Asian leaders cite connectivity gaps

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South Korean President Moon Jae-In delivers keynote speech at the Association of Southeast Asian Nations (ASEAN) Business and Investment Summit on Nov. 13. -- PRESIDENTIAL PHOTO

By Krista Angela M. Montealegre
National Correspondent

ALLIES of Southeast Asian nations are ready to help foot the mammoth bill needed to plug the region’s infrastructure gaps, with homegrown business leaders bringing to the fore the importance of public-private partnerships (PPP).

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During the second day of the ASEAN Business and Investment Summit 2017 in Parañaque City, Prime Minister Dmitry Medvedev said the Russian Federation wants to deepen ties with the region, expressing willingness to provide infrastructure capability for airports, railroads, highways and high speed communication channels to improve regional connectivity.

“We have not been able to tap fully the potential that we see. Trade is rather modest. The potential is much greater, tens of times greater. We have to do what we can to develop these relations and bring them to a new level,” Mr. Medvedev said.

For his part, South Korean President Moon Jae-In pointed out there are “infinite areas of cooperation” with ASEAN, while identifying transportation, energy, water resource management, and information and communication technology as the four main sectors.

“South Asia and Southeast Asia will be the growth engine of the world. Hence, building connectivity with ASEAN is a key objective for India,” Indian Prime Minister Narendra Modi said.

Southeast Asia is in the midst of an infrastructure boom, as governments move to reverse decades of underinvestment in the sector.

Asian Development Bank (ADB) Vice-President Diwakar Gupta estimated that the bloc must set aside $60 billion in annual investments for road, rail, power, water, and other critical infrastructure to ensure sustained rapid economic growth.

“This kind of money will not come from the government (alone). You have to source it from the private sector and PPPs are an excellent way forward because they can leverage the relative strengths of both parties,” Mr. Gupta said.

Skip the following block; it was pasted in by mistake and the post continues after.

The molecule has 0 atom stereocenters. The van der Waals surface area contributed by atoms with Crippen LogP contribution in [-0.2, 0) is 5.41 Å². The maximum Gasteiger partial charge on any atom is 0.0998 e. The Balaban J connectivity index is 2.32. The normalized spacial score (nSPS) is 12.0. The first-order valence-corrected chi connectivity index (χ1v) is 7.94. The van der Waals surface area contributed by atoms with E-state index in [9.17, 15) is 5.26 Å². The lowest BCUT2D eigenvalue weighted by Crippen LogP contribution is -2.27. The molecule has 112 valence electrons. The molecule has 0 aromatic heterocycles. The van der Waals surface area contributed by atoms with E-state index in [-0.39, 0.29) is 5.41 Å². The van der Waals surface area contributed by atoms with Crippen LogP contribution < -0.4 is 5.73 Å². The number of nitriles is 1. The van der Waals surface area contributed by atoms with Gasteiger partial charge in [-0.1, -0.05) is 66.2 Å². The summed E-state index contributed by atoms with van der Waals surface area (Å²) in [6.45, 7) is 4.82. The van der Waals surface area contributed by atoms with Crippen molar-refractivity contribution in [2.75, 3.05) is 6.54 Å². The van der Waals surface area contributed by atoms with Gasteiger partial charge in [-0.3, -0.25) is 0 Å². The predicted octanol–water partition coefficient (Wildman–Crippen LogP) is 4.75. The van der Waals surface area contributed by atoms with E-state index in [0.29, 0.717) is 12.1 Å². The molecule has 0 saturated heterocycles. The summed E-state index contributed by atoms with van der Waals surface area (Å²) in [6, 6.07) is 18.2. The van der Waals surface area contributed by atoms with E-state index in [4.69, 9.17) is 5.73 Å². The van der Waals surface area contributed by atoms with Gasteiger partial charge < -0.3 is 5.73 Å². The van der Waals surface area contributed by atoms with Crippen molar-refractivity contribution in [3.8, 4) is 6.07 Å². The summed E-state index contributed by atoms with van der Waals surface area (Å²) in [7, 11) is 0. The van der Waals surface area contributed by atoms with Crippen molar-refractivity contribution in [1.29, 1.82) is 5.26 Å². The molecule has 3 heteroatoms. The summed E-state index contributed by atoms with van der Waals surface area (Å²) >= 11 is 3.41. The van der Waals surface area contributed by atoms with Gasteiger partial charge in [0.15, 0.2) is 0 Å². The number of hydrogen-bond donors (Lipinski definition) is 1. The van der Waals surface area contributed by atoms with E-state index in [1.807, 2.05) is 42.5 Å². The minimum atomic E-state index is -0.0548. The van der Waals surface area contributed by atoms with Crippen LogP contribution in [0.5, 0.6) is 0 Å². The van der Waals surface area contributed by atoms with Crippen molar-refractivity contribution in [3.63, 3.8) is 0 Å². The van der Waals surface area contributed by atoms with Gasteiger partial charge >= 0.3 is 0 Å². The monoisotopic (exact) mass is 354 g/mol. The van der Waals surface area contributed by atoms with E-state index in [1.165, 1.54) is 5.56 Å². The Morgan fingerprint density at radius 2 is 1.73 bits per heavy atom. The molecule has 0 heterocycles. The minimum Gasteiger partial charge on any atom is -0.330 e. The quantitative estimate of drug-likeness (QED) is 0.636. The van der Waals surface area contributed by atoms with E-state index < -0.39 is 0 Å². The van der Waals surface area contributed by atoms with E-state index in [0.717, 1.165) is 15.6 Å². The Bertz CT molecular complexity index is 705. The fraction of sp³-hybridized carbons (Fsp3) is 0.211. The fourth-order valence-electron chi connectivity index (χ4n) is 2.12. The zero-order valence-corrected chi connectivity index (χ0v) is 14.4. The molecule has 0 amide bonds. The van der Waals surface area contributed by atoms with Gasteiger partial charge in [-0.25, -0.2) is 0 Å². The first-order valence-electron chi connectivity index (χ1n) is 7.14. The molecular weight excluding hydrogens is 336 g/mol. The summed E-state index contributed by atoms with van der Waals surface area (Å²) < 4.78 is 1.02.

The Philippines has adopted a “hybrid” infrastructure financing scheme involving official development assistance mostly from China and Japan and public funding for the construction phase and then auctioning off the operation and maintenance contracts of these projects to the private sector.

Ayala Corp. Chairman Jaime Augusto Zobel de Ayala said PPPs are crucial in building an “ecosystem” that will harness government funding for longer-term infrastructure projects and the capital and innovation provided by the private sector.

The Ayala group, an active participant of the PPP program under the previous administration, has expanded to power and water utility in other Southeast Asian nations.

“It takes time to bring down these invisible walls. It takes corporations and businesses to take this wall down. We cannot just ask government to do it themselves,” AirAsia Chief Executive Officer (CEO) Tony Fernandes said.

Mr. Fernandes pushed for “more PPPs,” while urging governments to look beyond big cities and consider building in tertiary cities to accelerate the roll out of infrastructure projects.

“We have a lot of catching up to do. There are certain infrastructure which governments have to do and other infrastructure projects that private sector can do and participate,” International Container Terminal Services, Inc. Chairman Enrique K. Razon, Jr. said.

The Philippines is ahead only of ASEAN neighbors Cambodia and Laos in the Global Competitiveness Index 2017-2018, the annual competitiveness ranking of the World Economic Forum. “My hope is that this administration can change the culture of how things get done in this country. Until something happens, we’ll still be ahead of only Laos and Cambodia in terms of infrastructure investment,” Mr. Razon said.

Thomas R. Hardy, director for congressional affairs and public relations at the US Trade and Development Agency, said it all boils down to transparency, sanctity of contracts and commitment from both the government and private sector regardless of the model in pursuing infrastructure projects.